From 2010 to 2012, a trilogy of “Diary of a Wimpy Kid” films were released in rapid succession, starring Zachary Gordon, Devon Bostick, Rachael Harris and Steve Zahn. Adapted from the web comic turned kids novels by Jeff Kinney, the films featured the kinds of embarrassments and toilet humor that tend to make up most middle school lore.
Five years later, a fourth film, “Diary of a Wimpy Kid: The Long Haul,” is hitting theaters, with a completely new cast making up the Heffley family. Director David Bowers, who helmed the “Rodrick Rules” and “Dog Days” installments of the franchise, returns to wrangle this particular out-of-control-minivan down the freeway.
This story of a family vacation gone wrong could have just been subtitled “Road Trip,” but it turns out “The Long Haul” is an ironically apt descriptor for this film. One hesitates to refer to it as a “comedy,” as the jokes are few and far between. No, “horror” was the word that popped into mind frequently during these grim 90 minutes.
“Diary of a Wimpy Kid: The Long Haul” is a deft exploration of the horrors of modern life in the tech-obsessed, neoliberal, advanced capitalist 21st century America; a world where social media rules our brains and behavior, and constant connectedness means constant work. This family’s road trip illustrates how America has become a polarized nation obsessed with nostalgia, gripping tight to the construct of a “real” America in light of rapid cultural change.
It’s also a terrifying cautionary tale about distracted driving — adults in the audience may cower every time one of the Heffley parents behind the wheel takes their eyes off the road or uses their phone while shepherding a teen, tween, toddler, spouse, piglet and boat trailer behind the cursed minivan. Belly laughs? More like stomach lurches. It’s truly more harrowing than “Fate of the Furious” at times, and more frustrating, since Vin Diesel never texts while driving.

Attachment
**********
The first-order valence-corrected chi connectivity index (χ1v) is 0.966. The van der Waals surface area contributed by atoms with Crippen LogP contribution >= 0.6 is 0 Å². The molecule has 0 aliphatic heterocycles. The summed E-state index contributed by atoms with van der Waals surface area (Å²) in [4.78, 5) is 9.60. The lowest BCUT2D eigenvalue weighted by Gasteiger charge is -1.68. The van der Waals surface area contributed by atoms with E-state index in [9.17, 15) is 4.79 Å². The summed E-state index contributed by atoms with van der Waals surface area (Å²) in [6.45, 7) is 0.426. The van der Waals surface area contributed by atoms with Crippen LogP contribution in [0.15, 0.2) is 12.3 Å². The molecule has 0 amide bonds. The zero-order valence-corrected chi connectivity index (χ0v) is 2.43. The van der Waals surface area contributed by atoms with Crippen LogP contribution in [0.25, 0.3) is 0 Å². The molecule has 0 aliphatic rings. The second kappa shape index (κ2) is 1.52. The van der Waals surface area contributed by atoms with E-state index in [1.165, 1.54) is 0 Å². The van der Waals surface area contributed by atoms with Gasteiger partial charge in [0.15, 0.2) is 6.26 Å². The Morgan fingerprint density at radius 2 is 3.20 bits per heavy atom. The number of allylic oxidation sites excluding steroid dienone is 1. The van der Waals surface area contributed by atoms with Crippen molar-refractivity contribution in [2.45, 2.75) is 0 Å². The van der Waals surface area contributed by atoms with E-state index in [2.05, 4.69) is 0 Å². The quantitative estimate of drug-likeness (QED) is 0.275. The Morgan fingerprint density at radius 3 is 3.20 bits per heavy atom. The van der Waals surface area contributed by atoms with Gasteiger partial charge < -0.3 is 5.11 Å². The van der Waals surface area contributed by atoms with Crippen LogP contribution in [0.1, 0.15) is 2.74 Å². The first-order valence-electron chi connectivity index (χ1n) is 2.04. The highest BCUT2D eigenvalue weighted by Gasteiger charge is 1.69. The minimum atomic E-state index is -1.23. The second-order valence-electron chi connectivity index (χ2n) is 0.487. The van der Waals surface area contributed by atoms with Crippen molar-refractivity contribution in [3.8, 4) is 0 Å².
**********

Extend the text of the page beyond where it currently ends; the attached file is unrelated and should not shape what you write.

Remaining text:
Fittingly, the central conflict of the film is about technology and screen time. Mom Susan (Alicia Silverstone) confiscates all electronic devices so the family can enjoy real face time on their road trip — but dad Frank (Tom Everett Scott) hasn’t taken the days off work, while titular wimpy kid Greg (Jason Drucker) and metalhead brother Rodrick (Charlie Wright) are scheming to get to a video game convention. Greg’s determined to clean up his online reputation after he becomes the star of an embarrassing meme, and thinks a video with his hero, star gamer Mac Digby (Joshua Hoover) will do the trick. Their juvenile and selfish meddling takes the family trip from bad to apocalyptic.
The film seems to be aware of the terrors it inflicts on its audience in the name of a good time (or some kind of time.). There are several direct references to Hitchcock’s most iconic horror films, “Pyscho” and “The Birds,” for some inexplicable reason. Though ostensibly presented as an hour and a half of raucous family adventure — a “Vacation” for the PG crowd — “Wimpy Kid” is instead a dirge of unfunny scatological material, techno-anxiety and child endangerment masquerading as familial bonding. Settle in for the “Long Haul,” because this is one bumpy, miserable ride.